How to keep your knees in shape

As a nation, we’re not very good at staying in shape, with 11.2 million, or 63.4 per cent of Aussie adults either overweight or obese in 2014-15. We also like to wear unsupportive footwear, and 44.5 per cent of us either don’t exercise enough, or at all. All this makes for two very sore and vitally important parts of our bodies; the knees.

Taking care of your knees is not something many of us think about, until pain or signs of complications begin to surface. The number of knee and hip replacements due to osteoarthritis have been on a steady incline, caused by several factors, including weight. 

Osteo -graph -wyza -com -au (2)Trends in total knee and hip replacements for osteoarthritis, 2005–06 to 2014–15. 
Note: Rates are age-standardised to the Australian population as at 30 June 2001. Source: AIHW National Hospital Morbidity Database (Data table)

It’s no surprise that the frequency of knee replacements has risen alongside our wider waistlines. “For every extra kilogram of weight that you put on, that’s four kilograms of force going through each knee,” according to Tracey Powell, a physiotherapist on Sydney’s North Shore. “So, if you’re 10 kilos overweight, that’s 40 kilos of extra pressure going through your knees.” 

However, even if you do keep in shape and exercise frequently in supportive shoes, you may be damaging your knees at the other end of the spectrum – by applying too much pressure from playing high-impact sports or activities.

If it sounds like a ‘damned if you do, damned if you don’t’ situation, have hope. There are some achievable, affordable ways to give your knees the strength they need.

1. Keep your weight in check
It is notoriously difficult to keep your weight at a healthy level. Keeping in mind that 1kg of weight equals 4kg of pressure through the knees, it’s not hard to see why this is an essential step to keeping your knees in good shape.

If you’re not sure what you should weigh, you can calculate your Body Mass Index (BMI) here. You should aim for a BMI of 18.5 – 24.9 to be considered a healthy weight. If you’re having trouble cutting the calories and stepping up the exercise, a dietitian and personal trainer can be of great assistance.

2. Maintain a level of activity and stay flexible
More than half of us manage to fit a good amount of physical exercise in every week, which has immeasurable benefits to our overall wellbeing, not least of which is our knee health.

“You shouldn’t get to 50 and say ‘oh well, I can’t play any sport now’,” says Powell. “The stronger and fitter you are, the more supported and scaffolded your knees are.” Staying flexible plays a big role in this.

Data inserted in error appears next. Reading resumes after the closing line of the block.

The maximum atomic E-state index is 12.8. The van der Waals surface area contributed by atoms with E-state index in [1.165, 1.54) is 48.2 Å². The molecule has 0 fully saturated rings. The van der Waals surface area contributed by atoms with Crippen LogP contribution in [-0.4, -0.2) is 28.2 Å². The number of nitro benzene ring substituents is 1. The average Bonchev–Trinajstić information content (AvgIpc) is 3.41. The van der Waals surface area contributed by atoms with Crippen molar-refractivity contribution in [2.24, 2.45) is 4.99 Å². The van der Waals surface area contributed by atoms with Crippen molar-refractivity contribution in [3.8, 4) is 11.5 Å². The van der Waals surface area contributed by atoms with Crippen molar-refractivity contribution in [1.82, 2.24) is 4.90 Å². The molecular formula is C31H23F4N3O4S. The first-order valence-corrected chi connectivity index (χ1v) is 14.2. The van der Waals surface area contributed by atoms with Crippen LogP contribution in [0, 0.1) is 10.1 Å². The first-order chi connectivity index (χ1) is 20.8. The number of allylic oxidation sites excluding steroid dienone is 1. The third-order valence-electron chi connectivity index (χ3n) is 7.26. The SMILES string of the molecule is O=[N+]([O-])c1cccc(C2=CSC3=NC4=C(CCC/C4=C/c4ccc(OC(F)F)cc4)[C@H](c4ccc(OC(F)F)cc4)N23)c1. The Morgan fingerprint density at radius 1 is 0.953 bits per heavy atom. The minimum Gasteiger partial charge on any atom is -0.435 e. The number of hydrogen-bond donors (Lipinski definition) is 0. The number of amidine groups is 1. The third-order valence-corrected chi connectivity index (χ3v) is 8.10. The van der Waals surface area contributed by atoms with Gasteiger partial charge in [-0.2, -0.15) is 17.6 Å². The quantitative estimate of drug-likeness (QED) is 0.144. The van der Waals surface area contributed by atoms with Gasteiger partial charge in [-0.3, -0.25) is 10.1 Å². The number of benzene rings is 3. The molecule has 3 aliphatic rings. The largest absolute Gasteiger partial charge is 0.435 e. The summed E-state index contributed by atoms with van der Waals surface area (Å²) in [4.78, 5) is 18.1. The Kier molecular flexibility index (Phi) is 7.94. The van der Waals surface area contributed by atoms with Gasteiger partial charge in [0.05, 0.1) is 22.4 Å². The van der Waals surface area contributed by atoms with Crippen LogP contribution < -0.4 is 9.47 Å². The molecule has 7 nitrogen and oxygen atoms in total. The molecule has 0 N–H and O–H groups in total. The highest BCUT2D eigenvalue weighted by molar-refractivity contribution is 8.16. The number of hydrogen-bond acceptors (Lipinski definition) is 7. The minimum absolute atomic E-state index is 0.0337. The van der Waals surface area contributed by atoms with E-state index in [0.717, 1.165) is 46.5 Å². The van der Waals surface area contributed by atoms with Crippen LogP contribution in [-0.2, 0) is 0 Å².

Most of our joints are synovial, meaning that they have oil in them. This oil needs to move around to nourish the whole joint, so that you can stay flexible for longer. Good exercises for this include daily squatting, as this will take the knee to its full range of movement.

Flexibility gets even more important as we age. “I see a lot of grandparents who have injured themselves while looking after grandchildren bending down to the floor,” Powell says. “To be able to play with your grandchildren when you get older, you need to keep activity levels up.”

3. Reduce high-impact activity
This being said, as we age minimising the amount of pressure you send through your knees during activity is important.

It doesn’t mean you can’t play your favourite sport anymore, but you may need to adjust your game. “If you’re having knee problems, then you need to look at playing with less intensity and less duration, or look at playing a different sport,” advises Powell.

Easy changes include swapping a centre court runner position in netball for a wing or end role, going from singles to doubles tennis matches or taking up cycling or swimming, both low-impact activities.

Knees -cycling -wyza -com -au
Low-impact activities such as cycling put minimal pressure on the knees 

4. Think support over style when it comes to footwear
High heel shoes, thongs and ballet flats provide very little support to our feet, which has ripple effects on our knees. Women are much more likely to get osteoarthritis than men and part of the problem can be their footwear.

Wearing cushioned and supportive shoes, such as sandshoes, on the train or bus, then swapping them for heels when you reach the office is a great way to take care of your knees.

5. Start early
As a physiotherapist, Powell sees many patients who want to improve the state of their knees. However, “often they’ve left it too late to improve their knee strength and flexibility. What we need is to educate people when they’re younger … that’s where it has to start”.

There are good signs, however, with Powell saying, “we’re getting much better at it, because the message has finally gotten through that if you keep your general fitness up, you’ll guard against these sorts of things.”

Have you had problems with your knees? Share your stories below. 

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